Better Than Esperanto
Walking back from mincha at the White Shul, we passed blocks of stalled cars on Empire Boulevard, most of which were delivery vehicles for mashloach manos shepherded by harried drivers. There is just no easy way to navigate a frum neighborhood on Purim.
An occasional non-Jew got caught in the procession. They looked befuddled at finding that the traffic in a usually quiet neighborhood now resembled the exit lanes at a baseball stadium after the bottom of the ninth. One fellow rolled down his window, and yelled out, “What’s going on over here?” The tone of his voice made it clear that he was looking for an explanation, not an opportunity to vent his spleen.
My son, with whose family my wife and I were spending Purim, walked over to the curb to offer some background and context. I looked at the driver, sized him up, and quickly motioned to my son to let me handle this one.
I walked over to his van, and made eye contact with the African-American driver. “You know the Bible?” I asked.
“Sure,” he replied.
“Remember the Book of Esther?” I continued.
“Well, today is the anniversary.”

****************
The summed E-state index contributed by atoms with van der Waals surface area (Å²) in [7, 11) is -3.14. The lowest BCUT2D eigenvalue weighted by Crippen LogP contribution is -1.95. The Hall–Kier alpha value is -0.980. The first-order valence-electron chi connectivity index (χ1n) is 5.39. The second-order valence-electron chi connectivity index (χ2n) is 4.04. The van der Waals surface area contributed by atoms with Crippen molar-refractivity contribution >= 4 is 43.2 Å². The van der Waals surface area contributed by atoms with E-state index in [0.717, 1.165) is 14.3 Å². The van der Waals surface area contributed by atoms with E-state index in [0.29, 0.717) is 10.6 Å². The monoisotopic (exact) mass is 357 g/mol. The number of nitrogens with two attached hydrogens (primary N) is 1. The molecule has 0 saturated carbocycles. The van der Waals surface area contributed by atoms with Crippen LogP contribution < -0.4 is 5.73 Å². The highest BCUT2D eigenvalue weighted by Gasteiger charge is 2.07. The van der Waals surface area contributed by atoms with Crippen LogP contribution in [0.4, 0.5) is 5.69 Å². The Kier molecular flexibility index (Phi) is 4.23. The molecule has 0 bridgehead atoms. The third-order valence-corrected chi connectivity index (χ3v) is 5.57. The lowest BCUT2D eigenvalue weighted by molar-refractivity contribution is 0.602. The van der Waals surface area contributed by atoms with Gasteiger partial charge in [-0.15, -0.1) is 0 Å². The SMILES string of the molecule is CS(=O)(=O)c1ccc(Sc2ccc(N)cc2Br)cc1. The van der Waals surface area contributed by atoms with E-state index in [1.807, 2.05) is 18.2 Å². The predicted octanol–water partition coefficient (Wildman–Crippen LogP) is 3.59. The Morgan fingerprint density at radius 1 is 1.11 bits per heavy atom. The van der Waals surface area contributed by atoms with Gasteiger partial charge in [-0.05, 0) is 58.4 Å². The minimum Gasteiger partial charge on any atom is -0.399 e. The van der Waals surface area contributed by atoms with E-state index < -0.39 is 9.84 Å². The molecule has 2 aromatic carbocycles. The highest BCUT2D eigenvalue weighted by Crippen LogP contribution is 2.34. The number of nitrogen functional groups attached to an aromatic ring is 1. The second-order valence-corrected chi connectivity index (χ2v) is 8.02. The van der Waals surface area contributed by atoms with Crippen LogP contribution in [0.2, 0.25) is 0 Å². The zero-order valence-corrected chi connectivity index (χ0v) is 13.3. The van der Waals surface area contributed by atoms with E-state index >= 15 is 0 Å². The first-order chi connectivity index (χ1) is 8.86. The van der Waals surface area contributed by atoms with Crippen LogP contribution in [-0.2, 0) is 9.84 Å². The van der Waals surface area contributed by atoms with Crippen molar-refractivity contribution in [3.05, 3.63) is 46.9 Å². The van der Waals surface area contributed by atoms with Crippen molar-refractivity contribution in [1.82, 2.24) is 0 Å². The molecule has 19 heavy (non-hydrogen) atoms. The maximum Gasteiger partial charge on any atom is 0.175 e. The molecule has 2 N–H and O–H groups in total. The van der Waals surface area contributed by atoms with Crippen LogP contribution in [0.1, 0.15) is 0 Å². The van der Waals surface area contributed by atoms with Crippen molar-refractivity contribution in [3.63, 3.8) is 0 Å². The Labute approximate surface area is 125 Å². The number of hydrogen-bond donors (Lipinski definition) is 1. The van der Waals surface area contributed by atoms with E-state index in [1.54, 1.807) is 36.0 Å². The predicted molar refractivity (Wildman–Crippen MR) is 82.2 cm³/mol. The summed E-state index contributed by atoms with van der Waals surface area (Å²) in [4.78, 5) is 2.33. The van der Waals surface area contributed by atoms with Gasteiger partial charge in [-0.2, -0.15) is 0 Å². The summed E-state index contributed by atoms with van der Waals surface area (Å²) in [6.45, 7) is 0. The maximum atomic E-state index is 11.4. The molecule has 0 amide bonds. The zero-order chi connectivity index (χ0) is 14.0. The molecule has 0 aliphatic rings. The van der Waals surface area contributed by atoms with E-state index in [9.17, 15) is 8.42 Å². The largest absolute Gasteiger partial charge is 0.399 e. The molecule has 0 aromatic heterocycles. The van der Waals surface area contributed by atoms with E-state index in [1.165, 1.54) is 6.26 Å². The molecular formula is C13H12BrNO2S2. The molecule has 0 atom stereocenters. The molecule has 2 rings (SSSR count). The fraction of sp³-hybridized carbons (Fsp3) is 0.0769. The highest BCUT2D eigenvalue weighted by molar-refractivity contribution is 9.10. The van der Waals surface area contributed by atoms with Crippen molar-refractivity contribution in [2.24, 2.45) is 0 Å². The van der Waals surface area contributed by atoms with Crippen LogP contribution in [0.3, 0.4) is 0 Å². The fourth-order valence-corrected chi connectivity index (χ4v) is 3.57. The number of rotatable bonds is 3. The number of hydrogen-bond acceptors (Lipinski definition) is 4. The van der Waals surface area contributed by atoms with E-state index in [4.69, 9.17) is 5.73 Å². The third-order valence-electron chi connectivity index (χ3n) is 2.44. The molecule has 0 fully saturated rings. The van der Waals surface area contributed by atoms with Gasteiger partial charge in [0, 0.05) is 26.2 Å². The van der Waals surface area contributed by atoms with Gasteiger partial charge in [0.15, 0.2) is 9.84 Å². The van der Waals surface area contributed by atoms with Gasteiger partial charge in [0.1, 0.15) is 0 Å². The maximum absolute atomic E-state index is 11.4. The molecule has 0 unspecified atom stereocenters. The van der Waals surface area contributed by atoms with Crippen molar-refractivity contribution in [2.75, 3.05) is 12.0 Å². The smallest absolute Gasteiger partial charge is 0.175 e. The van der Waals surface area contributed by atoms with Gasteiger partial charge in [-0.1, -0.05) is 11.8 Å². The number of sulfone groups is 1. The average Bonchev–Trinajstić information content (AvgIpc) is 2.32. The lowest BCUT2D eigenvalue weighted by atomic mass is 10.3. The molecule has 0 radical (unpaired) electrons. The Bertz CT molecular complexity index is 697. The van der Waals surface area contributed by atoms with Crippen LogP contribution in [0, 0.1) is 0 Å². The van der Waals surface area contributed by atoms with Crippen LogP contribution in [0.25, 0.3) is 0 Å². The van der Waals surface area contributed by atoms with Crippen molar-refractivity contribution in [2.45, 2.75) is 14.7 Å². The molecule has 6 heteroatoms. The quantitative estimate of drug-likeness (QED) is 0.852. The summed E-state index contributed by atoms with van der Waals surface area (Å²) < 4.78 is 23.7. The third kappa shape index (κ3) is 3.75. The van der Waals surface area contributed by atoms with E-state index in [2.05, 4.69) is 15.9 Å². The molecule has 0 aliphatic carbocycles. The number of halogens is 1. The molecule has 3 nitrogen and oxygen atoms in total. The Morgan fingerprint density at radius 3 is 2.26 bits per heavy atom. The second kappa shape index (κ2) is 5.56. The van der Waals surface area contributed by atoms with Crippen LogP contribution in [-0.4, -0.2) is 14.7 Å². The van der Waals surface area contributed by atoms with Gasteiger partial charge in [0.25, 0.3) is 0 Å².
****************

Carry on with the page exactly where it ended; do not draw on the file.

Bingo. Instant comprehension. He drove on, satisfied.
At the end of the 19th century, Leyzer Zamenhof, a Jewish physician from Bialystok, believed that he could make an important contribution to intergroup peace by inventing a language that was culturally neutral and easy to learn.
Zamenhof never shied away from his Jewish ancestry, although he eschewed all forms of group exceptionalism. One of his three children embraced Baha’I; all of them perished in the Holocaust. He is buried in the large Jewish cemetery in Warsaw.
Esperanto is alive and well in 115 countries today, but signs of impending international peace are sorely lacking. Perhaps there is a different, older international language. It is not quite universal, and in the past was more often a cause of intergroup friction than healing. In those times, however, not too many people took the idea of intergroup harmony seriously. In parts of the world, like ours, things have changed somewhat. Perhaps we don’t give enough credit to the Bible as a better, wiser form of Esperanto.